Petit Verdot is a minor player in the big business of red Bordeaux Blend wines. The grape variety is named after its petite, intensely colored berries (typically used in minute proportions to add depth of color to blended red wines) and Verdot, meaning green, in reference to its propensity to under-ripeness. Relatively few varietal Petit Verdot wines are produced worldwide, but the numbers are slowly increasing in areas of Spain, Italy, Australia, and North and South America.
In the 1960s, Bordeaux signaled a changing of the viticultural guard and many Petit Verdot vines were uprooted. Firstly, drinking fashions were changing and although red wine had become more popular, attention was focused on Cabernet Sauvignon and Merlot. Moreover, Petit Verdot ripens very late in the season, which made it a liability in poor vintages. However a resurgence in the 1980s in California and Australia led to increased interest in the forgotten variety, as producers started experimenting with it in new environments. (© Proprietary Content, Wine-Searcher)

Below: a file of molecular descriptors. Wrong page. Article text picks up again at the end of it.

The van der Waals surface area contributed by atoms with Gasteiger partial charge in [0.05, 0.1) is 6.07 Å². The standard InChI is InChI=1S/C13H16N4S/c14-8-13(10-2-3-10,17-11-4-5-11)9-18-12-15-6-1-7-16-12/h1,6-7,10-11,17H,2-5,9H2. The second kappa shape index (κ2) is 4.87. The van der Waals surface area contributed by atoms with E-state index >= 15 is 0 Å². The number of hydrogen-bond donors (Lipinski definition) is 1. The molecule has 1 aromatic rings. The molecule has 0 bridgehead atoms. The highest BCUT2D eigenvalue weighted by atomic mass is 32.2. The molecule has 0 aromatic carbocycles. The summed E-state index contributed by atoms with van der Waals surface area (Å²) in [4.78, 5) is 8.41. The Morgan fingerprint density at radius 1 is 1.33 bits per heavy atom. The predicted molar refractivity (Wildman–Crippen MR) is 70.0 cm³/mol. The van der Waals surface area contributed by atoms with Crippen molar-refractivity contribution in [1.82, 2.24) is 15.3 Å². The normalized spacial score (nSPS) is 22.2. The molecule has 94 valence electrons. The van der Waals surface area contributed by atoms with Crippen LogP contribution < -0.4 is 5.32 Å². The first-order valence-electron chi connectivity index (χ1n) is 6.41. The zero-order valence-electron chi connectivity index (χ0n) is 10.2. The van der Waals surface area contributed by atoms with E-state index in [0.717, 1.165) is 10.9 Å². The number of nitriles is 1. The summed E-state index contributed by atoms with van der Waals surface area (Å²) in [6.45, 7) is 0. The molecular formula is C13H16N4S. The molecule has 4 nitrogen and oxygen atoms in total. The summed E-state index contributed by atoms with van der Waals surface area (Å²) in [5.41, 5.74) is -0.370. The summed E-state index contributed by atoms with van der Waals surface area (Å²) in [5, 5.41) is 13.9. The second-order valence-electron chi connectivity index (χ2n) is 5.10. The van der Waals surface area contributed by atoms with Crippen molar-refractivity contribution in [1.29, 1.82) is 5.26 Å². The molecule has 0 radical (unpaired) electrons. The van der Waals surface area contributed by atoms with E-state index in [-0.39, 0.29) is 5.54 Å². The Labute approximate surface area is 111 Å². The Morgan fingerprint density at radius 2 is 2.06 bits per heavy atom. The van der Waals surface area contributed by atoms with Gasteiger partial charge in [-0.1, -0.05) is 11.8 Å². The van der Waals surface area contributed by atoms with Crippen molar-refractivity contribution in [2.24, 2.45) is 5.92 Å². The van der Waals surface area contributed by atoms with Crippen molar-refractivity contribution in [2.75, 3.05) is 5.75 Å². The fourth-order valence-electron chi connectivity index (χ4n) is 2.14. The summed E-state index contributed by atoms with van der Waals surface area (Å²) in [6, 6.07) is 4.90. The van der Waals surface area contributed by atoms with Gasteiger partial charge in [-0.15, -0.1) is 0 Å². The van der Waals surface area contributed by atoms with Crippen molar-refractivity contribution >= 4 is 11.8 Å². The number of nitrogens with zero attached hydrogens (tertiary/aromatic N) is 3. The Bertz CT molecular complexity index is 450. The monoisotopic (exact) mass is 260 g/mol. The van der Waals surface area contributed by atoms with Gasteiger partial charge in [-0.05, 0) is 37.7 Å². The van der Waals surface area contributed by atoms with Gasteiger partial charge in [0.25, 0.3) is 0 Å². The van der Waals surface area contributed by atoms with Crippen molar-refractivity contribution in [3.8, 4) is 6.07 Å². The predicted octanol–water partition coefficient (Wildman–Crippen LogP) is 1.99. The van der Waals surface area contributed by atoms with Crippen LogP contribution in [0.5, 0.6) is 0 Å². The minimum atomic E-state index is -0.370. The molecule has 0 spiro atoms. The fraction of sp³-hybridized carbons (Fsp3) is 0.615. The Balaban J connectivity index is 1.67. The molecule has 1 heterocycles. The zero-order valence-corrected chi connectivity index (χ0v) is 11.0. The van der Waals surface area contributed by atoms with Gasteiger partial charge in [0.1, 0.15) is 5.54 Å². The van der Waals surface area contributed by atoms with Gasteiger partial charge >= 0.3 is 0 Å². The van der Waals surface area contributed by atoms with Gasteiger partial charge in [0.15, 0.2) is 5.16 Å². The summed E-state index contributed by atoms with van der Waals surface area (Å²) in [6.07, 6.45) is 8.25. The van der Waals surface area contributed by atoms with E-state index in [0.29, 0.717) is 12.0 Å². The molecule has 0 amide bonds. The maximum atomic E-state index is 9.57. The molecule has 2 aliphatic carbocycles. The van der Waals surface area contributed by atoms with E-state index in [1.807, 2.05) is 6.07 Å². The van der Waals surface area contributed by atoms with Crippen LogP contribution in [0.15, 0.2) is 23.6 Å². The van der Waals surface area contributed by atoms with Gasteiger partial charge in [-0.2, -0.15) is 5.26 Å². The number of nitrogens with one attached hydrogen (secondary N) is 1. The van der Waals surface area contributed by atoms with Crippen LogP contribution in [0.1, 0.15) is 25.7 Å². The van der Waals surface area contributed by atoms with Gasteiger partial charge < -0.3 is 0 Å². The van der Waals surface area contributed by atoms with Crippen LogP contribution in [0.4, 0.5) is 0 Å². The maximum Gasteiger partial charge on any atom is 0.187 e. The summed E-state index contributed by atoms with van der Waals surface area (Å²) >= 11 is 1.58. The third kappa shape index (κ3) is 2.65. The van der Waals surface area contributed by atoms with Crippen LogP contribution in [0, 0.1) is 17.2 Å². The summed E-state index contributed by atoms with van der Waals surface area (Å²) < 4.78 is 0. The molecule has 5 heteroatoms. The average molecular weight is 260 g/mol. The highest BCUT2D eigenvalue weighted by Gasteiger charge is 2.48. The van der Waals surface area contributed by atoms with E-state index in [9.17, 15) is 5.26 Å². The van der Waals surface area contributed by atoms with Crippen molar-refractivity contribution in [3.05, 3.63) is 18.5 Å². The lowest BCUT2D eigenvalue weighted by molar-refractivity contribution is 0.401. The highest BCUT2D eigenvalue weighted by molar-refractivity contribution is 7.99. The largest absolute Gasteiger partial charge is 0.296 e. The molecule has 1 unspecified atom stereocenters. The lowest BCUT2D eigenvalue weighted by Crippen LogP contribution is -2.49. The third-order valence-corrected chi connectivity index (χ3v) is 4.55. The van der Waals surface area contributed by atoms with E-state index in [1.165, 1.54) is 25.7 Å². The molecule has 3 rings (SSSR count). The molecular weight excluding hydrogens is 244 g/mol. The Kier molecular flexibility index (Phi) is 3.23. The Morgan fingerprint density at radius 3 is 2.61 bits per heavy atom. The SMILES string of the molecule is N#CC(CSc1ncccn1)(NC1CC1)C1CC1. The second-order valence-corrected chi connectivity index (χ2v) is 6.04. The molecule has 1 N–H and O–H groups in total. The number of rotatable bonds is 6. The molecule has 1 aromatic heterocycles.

Petit Verdot berries are small in size (as opposed to its less illustrious cousin, Gros Verdot) with thick skins and a dark pigment. The thick skins give the variety a strong resistance to rot and disease, as well as imparting good levels of tannin to the resulting wine.
Varietal wines made from Petit Verdot are purple and inky in color, but can struggle to achieve maturity in less than perfect vintages. At its best, it can be an elegant wine, capable of aging for many years.
Synonyms include: Petit Verdau, Verdot.
Related grape varieties: Gros Verdot.
Food matches include:
Europe: Austurian bean stew (fabada); Milanese-style risotto (risotta alla Milanese)
Asia: Deep-fried pork on rice (katsudon)
Americas: Lentil soup with smoked ham hock; Peruvian stuffed pepper (rocoto relleno)
Australasia/Oceania: Barbecued kangaroo with caramelized onion
Africa/Middle East: Middle Eastern lentil soup (shorbat adas) (still)